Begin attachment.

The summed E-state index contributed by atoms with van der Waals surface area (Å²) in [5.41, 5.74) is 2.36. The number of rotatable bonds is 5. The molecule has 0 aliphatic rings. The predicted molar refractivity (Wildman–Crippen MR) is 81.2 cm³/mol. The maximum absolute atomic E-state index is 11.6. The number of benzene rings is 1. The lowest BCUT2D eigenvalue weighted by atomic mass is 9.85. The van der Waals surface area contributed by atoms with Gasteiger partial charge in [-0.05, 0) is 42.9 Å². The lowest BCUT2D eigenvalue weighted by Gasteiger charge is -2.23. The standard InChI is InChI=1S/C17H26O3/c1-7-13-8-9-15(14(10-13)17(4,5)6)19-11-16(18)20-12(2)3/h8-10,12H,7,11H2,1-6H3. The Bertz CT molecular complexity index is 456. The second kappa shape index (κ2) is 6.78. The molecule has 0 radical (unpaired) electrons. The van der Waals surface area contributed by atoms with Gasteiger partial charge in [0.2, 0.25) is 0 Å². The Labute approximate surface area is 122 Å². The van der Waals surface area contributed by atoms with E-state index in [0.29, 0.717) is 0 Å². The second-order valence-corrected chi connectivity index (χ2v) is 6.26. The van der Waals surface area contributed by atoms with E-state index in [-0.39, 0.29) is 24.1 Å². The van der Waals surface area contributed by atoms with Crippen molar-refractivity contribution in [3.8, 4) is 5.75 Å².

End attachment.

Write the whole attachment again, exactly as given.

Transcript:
The summed E-state index contributed by atoms with van der Waals surface area (Å²) in [5.41, 5.74) is 2.36. The number of rotatable bonds is 5. The molecule has 0 aliphatic rings. The predicted molar refractivity (Wildman–Crippen MR) is 81.2 cm³/mol. The maximum absolute atomic E-state index is 11.6. The number of benzene rings is 1. The lowest BCUT2D eigenvalue weighted by atomic mass is 9.85. The van der Waals surface area contributed by atoms with Gasteiger partial charge in [-0.05, 0) is 42.9 Å². The lowest BCUT2D eigenvalue weighted by Gasteiger charge is -2.23. The standard InChI is InChI=1S/C17H26O3/c1-7-13-8-9-15(14(10-13)17(4,5)6)19-11-16(18)20-12(2)3/h8-10,12H,7,11H2,1-6H3. The Bertz CT molecular complexity index is 456. The second kappa shape index (κ2) is 6.78. The molecule has 0 radical (unpaired) electrons. The van der Waals surface area contributed by atoms with Gasteiger partial charge in [0.2, 0.25) is 0 Å². The Labute approximate surface area is 122 Å². The van der Waals surface area contributed by atoms with E-state index in [0.29, 0.717) is 0 Å². The second-order valence-corrected chi connectivity index (χ2v) is 6.26. The van der Waals surface area contributed by atoms with E-state index in [-0.39, 0.29) is 24.1 Å². The van der Waals surface area contributed by atoms with Crippen molar-refractivity contribution in [3.8, 4) is 5.75 Å².